Cervical abnormalities associated with NF-1 include enlarged neural foramina, cervical kyphosis, and gross cervical kyphosis with subluxation or dislocation. Kyphosis is the most common deformity and surgical management of this deformity has received little attention in literature reviews. For cervical kyphosis in NF-1, successful managements requires early recognition , a more aggressive and reliable intervention to prevent disastrous worsening of the deformity. Several factors complicate the treatment and they are: i) a potential high risk of spinal cord injury during the correction. ii) difficulties in placing stable anchors in dystrophic vertebrae. iii) difficulty in obtaining solid bone fusion and iv) manipulation of the extreme degree of deformity in the presence of compromised cord may lead to severe cord damages and ischemia.
Three approaches were recommended to manage cervical kyphosis; Anterior-only(AO) approach, Posterior-only(PO) approach and combined anterior and posterior(AP) approach[10, 12]. Most previous studies have recommended AP approach , while a few studies have suggested anterior fusion or posterior fusion alone for cervical kyphosis associated with NF-1 because of some reasons, such as fusion failure, pseudoarthrosis and correction loss in follow-up[7, 11]. A successful spinal fusion via single approach is fraught with difficulties in NF-1. Winter and workmates[13, 14] and Sirois and Drennan reported a 64% and 72% incidence of fusion failure. In a study from Parisini et al, fusion failures affected 53% of patients who received posterior instrumented fusion alone in comparison with 23% who underwent sequential anterior and posterior fusion. Hsu et al reported a 7.5% incidence of failure in dystrophic curves managed by AP. Therefore, how to manage the fusion failure is a challenge for kyphosis correction in NF-1. It is well known that NF-1 affects bone quality (osteoporosis) and quantity (vertebral body dysplasia). It is extremely difficult to place stable anchors where there are severe dystrophic changes in the cervical spine [19, 20]. Without stable anchors, the correction will eventually be suboptimal. Moreover, the other surgical challenge seen in NF-1 is lower bone mineral density (BMD). It has been reported that decreased bone BMD in both sexes at an early age is up to 50% of individuals with NF-1. Therefore, dystrophic and osteoporotic vertebral bodies may be insufficient to hold screws. Furthermore, preoperative HGT can also have an impact on the BMD. Long traction duration may bring more bone mineral loss. In this study, CIH-HT combined PO approach was used for the treatment of cervical kyphosis in patients with NF-1. In order to achieve stable fixation and successful bone fusion via PO approach, two points, more anchor points and abundant bone graft, in the operation are particularly important. More lateral mass and/or pedicle screws, hooks, even short screws, could provide more anchor points, which could disperse correction force and stabilize the correction result. Additionally, Abundant bone graft(allograft bone and / or autogenous iliac bone) was adopted to provide enough solid support for a successful bone fusion. As a result, the correction result was stable and bone fusion was successful in follow-up. After the operation, all the patients wore a cervicothoracic orthosis for three months, postoperative external fixation is mandatory to maintain the correction and to obtain solid bone union. Our study showed that with support of more anchors, abundant bone graft and postoperative external fixation, a stable fixation and successful bone fusion can be achieved via PO approach for cervical kyphosis correction in patients with NF-1.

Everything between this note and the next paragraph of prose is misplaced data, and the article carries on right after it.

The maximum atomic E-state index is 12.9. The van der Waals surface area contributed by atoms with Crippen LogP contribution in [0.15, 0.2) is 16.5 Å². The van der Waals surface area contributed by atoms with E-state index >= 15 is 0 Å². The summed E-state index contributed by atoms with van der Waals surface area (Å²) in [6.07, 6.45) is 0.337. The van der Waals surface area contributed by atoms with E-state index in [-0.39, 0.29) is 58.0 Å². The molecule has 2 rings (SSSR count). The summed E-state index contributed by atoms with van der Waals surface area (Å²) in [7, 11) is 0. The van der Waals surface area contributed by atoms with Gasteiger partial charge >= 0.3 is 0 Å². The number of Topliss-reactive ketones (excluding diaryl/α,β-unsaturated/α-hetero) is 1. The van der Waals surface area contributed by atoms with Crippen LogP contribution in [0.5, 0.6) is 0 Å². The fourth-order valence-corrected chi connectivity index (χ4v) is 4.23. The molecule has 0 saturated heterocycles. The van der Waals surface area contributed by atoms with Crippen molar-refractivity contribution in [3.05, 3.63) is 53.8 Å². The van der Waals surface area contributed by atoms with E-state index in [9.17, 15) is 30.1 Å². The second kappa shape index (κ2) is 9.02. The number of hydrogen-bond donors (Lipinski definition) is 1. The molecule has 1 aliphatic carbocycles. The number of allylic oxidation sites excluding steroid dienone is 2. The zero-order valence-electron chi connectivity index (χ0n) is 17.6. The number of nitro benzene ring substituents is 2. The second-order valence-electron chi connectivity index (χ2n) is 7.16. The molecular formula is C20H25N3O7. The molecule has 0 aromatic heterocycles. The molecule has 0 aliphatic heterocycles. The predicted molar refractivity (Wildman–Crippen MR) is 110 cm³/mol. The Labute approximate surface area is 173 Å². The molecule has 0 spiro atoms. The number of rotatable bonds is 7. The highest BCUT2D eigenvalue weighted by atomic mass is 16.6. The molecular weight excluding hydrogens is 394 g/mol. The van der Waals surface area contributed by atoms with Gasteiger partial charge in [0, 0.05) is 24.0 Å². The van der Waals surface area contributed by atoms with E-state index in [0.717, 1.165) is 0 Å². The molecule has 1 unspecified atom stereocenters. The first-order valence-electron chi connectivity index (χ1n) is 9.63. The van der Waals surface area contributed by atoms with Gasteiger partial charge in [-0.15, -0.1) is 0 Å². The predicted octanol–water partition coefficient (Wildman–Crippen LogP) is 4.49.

The application of HGT for treatment of cervical kyphosis in NF-1 is still controversial despite the use of halo spinal traction being widely used for treating severe spinal deformity[22-26]. Ward et al reviewed 2 adult patients with cervical kyphosis in NF-1 and argued that traction can have a positive effective or lead to a disastrous consequence. Steinmetz et al believed that the time limit for traction is 3-5 days. There is no improvement of kyphosis if traction was more than 5 days. However, some authors believed that traction was very important adjuvant treatment for cervical kyphosis. Recent studies have further shown the safety and efficacy of HGT as an operative adjunct procedure for cervical kyphosis correction. Kawabata et al described preoperative HGT as a safe means to straighten cervical kyphosis before surgery in 3 patients with NF-1. HGT could provide a slow and gradual correction while the patients were awake , which typically decreased the amount of corrective force that needed to be applied to the cervical spine. With the help of preoperative HGT, partial correction of the deformity can be achieved to make the surgical procedure easier with less operative risk. In this study, each patient underwent CIH-HT prior to the correction surgery. 44% traction correction rate was achieved eventually and the cervical kyphosis was corrected to safe preoperative levels. Our study further proved that CIH-HT was safe and an effective adjuvant management for cervical kyphosis correction in NF-1.